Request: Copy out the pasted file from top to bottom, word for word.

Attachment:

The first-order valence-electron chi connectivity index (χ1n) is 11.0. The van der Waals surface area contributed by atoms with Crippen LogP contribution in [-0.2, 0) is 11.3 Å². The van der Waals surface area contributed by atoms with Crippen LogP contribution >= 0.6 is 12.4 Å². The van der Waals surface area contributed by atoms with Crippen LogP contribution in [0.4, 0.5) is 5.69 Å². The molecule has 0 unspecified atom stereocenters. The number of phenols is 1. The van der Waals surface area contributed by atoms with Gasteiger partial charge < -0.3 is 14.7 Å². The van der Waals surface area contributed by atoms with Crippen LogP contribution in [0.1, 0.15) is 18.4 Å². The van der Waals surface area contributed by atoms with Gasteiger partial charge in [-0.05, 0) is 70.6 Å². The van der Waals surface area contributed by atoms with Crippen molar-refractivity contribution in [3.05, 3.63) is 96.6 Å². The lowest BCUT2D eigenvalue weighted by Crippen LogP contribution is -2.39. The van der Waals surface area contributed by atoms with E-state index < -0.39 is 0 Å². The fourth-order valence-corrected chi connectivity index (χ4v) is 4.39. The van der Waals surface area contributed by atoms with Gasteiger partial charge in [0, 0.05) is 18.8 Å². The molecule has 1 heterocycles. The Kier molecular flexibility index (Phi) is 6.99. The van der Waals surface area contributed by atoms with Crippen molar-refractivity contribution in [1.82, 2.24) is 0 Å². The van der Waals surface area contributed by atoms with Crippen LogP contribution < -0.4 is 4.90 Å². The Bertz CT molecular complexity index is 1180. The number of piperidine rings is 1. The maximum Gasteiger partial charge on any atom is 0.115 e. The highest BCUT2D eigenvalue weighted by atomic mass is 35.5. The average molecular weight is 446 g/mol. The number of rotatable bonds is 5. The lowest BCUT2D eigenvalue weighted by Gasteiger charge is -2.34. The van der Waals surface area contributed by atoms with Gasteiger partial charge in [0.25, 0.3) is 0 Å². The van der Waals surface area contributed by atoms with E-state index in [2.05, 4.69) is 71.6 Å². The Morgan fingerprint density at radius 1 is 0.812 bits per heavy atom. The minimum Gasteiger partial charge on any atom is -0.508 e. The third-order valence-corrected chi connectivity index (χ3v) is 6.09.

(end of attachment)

The first-order valence-electron chi connectivity index (χ1n) is 11.0. The van der Waals surface area contributed by atoms with Crippen LogP contribution in [-0.2, 0) is 11.3 Å². The van der Waals surface area contributed by atoms with Crippen LogP contribution >= 0.6 is 12.4 Å². The van der Waals surface area contributed by atoms with Crippen LogP contribution in [0.4, 0.5) is 5.69 Å². The molecule has 0 unspecified atom stereocenters. The number of phenols is 1. The van der Waals surface area contributed by atoms with Gasteiger partial charge < -0.3 is 14.7 Å². The van der Waals surface area contributed by atoms with Crippen LogP contribution in [0.1, 0.15) is 18.4 Å². The van der Waals surface area contributed by atoms with Gasteiger partial charge in [-0.05, 0) is 70.6 Å². The van der Waals surface area contributed by atoms with Crippen molar-refractivity contribution in [3.05, 3.63) is 96.6 Å². The lowest BCUT2D eigenvalue weighted by Crippen LogP contribution is -2.39. The van der Waals surface area contributed by atoms with E-state index < -0.39 is 0 Å². The fourth-order valence-corrected chi connectivity index (χ4v) is 4.39. The van der Waals surface area contributed by atoms with Gasteiger partial charge in [0, 0.05) is 18.8 Å². The molecule has 1 heterocycles. The Kier molecular flexibility index (Phi) is 6.99. The van der Waals surface area contributed by atoms with Crippen molar-refractivity contribution in [1.82, 2.24) is 0 Å². The van der Waals surface area contributed by atoms with Crippen LogP contribution < -0.4 is 4.90 Å². The Bertz CT molecular complexity index is 1180. The number of piperidine rings is 1. The maximum Gasteiger partial charge on any atom is 0.115 e. The highest BCUT2D eigenvalue weighted by atomic mass is 35.5. The average molecular weight is 446 g/mol. The number of rotatable bonds is 5. The lowest BCUT2D eigenvalue weighted by Gasteiger charge is -2.34. The van der Waals surface area contributed by atoms with Gasteiger partial charge in [0.25, 0.3) is 0 Å². The van der Waals surface area contributed by atoms with E-state index in [2.05, 4.69) is 71.6 Å². The Morgan fingerprint density at radius 1 is 0.812 bits per heavy atom. The minimum Gasteiger partial charge on any atom is -0.508 e. The third-order valence-corrected chi connectivity index (χ3v) is 6.09.